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(Photograph by: Darren Stone, Times Colonist)
We are overjoyed to announce that Victoria-based playwright Joan MacLeod has won the 2011 Siminovitch Prize in Theatre, the largest theatre award given out in Canada. MacLeod was chosen, in the words of the jury, for her “unique voice, her masterful storytelling, and the impact that her work has had among audiences in Canada and beyond”.
Her works include Jewel, Toronto, Mississippi, Amigo’s Blue Guitar, The Hope Slide, The Shape of a Girl, Homechild and Another Home Invasion, all of which have been presented with great success in Toronto and Vancouver, as well as around the world, where her plays have been translated into 8 languages.
MacLeod was up against five other finalists for the 11th annual honour: Robert Chafe (Newfoundland), Jasmine Dube (Quebec), Greg MacArthur (Alberta/Quebec), Mansel Robinson (Saskatchewan) and Larry Tremblay (Quebec).
The winner receives $75,000 as well as a $25,000 protégé award, which MacLeod chose to give to Toronto playwright Anusree Roy, the rising young author of Pyaasa, Letters to my Grandmother and Brothel #9.
The holiday season is upon us, and perhaps you are considering giving the gift of a good book! Here are the most lovely and readable and immediately compelling books we have produced recently to help you in your quest. Order soon to have them delivered in the next couple of weeks! (And did you know that ours come nicely packaged?)Tuesday December 3, 2013 in Meta-Talon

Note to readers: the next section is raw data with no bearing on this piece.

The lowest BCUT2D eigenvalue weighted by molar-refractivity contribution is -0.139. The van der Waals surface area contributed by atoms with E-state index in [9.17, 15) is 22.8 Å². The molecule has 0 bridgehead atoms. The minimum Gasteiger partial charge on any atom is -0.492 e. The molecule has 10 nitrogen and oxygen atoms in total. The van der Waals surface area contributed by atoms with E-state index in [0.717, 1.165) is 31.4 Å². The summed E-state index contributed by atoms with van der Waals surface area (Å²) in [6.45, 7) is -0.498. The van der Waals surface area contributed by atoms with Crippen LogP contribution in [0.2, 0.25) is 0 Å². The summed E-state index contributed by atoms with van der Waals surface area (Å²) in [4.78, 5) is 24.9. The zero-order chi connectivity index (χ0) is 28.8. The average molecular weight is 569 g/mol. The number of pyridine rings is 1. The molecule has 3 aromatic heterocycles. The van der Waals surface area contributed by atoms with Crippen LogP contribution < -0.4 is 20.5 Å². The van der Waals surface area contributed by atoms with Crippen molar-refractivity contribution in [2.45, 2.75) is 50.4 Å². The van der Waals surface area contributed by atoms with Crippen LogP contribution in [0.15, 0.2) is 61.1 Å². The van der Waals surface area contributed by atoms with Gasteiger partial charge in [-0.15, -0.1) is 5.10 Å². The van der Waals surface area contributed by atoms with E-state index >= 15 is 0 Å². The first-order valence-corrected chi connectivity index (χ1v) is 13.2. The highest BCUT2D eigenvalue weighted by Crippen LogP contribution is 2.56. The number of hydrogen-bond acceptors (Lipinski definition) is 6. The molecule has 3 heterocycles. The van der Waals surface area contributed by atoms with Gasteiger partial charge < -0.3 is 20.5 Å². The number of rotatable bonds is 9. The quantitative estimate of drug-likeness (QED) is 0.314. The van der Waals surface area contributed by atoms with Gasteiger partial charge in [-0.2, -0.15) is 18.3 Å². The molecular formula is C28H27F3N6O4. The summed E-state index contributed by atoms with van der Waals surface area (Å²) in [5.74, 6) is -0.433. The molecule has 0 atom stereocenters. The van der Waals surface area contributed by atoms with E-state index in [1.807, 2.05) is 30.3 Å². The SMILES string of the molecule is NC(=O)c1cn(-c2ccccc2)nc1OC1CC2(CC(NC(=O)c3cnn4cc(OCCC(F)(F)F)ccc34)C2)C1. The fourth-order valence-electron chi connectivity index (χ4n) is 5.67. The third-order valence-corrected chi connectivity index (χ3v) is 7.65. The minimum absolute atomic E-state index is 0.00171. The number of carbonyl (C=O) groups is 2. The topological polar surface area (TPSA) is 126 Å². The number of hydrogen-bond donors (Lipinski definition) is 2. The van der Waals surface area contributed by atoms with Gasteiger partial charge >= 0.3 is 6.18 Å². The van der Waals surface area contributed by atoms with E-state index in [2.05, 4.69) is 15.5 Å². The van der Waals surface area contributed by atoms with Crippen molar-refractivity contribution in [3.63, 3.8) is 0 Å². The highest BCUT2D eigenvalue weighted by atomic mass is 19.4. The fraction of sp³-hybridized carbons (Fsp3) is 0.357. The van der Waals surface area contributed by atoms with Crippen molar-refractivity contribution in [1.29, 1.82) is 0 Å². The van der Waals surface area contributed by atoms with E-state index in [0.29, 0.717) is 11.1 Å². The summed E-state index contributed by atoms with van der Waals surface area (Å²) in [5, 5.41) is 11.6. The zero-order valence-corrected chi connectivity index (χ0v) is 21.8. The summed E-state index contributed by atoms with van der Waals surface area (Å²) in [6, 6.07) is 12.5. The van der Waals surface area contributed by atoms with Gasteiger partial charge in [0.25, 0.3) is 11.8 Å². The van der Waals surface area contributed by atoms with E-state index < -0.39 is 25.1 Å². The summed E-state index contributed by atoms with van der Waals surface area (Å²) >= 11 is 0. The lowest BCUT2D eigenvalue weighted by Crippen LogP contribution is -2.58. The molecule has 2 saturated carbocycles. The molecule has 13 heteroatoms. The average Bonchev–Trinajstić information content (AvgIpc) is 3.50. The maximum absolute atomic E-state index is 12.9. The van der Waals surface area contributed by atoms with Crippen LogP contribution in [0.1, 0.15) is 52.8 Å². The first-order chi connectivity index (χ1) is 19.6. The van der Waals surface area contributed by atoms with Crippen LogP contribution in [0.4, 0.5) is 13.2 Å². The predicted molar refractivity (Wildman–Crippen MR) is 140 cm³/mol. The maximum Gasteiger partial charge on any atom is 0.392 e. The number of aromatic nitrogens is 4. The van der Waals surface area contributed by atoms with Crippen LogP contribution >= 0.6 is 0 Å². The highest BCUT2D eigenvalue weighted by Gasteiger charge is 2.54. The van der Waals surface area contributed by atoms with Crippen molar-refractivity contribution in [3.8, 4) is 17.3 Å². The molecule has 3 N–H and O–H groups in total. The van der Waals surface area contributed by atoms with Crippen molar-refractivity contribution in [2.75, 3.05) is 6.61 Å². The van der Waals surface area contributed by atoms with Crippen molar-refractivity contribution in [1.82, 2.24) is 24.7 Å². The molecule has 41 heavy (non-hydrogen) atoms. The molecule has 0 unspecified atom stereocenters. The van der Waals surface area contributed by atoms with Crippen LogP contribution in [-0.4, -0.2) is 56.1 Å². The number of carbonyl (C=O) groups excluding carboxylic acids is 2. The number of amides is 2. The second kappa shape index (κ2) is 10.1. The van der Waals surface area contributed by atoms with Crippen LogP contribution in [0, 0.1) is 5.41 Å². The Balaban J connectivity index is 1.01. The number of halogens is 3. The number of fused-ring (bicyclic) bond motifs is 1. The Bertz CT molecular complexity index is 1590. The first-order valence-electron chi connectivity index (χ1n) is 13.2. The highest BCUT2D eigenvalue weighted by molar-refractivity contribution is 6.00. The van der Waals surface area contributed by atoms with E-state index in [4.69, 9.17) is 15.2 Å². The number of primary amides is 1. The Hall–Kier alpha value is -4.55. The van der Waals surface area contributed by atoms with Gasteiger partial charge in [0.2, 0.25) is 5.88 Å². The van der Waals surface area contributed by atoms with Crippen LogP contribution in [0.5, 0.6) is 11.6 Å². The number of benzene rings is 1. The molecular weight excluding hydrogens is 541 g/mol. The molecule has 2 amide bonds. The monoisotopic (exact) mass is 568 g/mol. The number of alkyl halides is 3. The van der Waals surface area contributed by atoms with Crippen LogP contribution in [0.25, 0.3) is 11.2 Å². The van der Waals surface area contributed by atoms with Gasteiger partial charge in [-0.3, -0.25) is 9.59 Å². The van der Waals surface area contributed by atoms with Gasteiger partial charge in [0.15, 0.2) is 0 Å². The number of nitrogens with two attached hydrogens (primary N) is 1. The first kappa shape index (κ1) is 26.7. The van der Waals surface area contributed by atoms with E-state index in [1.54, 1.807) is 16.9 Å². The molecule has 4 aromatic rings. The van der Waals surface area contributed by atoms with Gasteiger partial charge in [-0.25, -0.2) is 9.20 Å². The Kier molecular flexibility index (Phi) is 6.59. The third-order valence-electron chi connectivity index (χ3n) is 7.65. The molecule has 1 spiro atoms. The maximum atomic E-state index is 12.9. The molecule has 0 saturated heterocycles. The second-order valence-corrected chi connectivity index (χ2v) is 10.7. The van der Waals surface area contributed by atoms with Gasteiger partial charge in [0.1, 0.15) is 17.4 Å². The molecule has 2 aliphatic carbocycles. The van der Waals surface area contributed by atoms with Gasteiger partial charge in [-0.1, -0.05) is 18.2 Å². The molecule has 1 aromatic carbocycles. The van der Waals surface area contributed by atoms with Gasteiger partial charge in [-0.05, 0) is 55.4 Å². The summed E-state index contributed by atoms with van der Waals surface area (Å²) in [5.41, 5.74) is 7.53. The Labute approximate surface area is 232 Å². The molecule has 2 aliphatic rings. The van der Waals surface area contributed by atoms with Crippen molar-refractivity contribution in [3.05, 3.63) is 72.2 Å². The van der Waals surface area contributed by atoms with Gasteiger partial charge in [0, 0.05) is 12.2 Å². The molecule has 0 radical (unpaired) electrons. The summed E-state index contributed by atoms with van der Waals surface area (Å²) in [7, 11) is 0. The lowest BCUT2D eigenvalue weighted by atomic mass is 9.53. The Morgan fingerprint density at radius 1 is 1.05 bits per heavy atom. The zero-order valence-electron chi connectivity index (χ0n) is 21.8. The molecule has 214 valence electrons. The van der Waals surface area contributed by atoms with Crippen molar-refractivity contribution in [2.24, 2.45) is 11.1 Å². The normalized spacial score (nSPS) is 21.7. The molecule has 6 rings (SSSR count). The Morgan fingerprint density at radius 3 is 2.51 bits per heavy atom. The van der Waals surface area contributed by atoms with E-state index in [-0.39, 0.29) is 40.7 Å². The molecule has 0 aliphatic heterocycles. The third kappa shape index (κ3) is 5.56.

by Chloë Filson
In a recent Meta-Talon article, “Reflections on Regionalism,” Megan Jones referred to the “quietly profound writers that dwell in far-off corners and dense urban hotbeds of this vast country.” This description points to one of the most important – or at least one of the most critically discussed – tensions in Canadian literature: urban vs. rural.Thursday November 28, 2013 in Meta-Talon
Tuesday November 26, 2013 in Meta-Talon
“With this magazine cover, I know it’s only a prototype, but with this cover, we decided to concentrate on the mole. This may look to you and me like an ordinary, and might I add rather famous, mole on a human face. Yet if we were to make that assumption, we would both be making a rather naive supposition.”
Candy blinked and stifled a yawn.
“Because,” roared F with wild eyes, nearly startling Candy out of her seat, “the mole is not a real mole at all!”
“Okay, Doc, I believe you. Just chill, okay.”
We gratefully acknowledge the financial support of the Canada Council for the Arts; the Government of Canada through the Book Publishing Industry Development Program; and the Province of British Columbia through the British Columbia Arts Council for our publishing activities.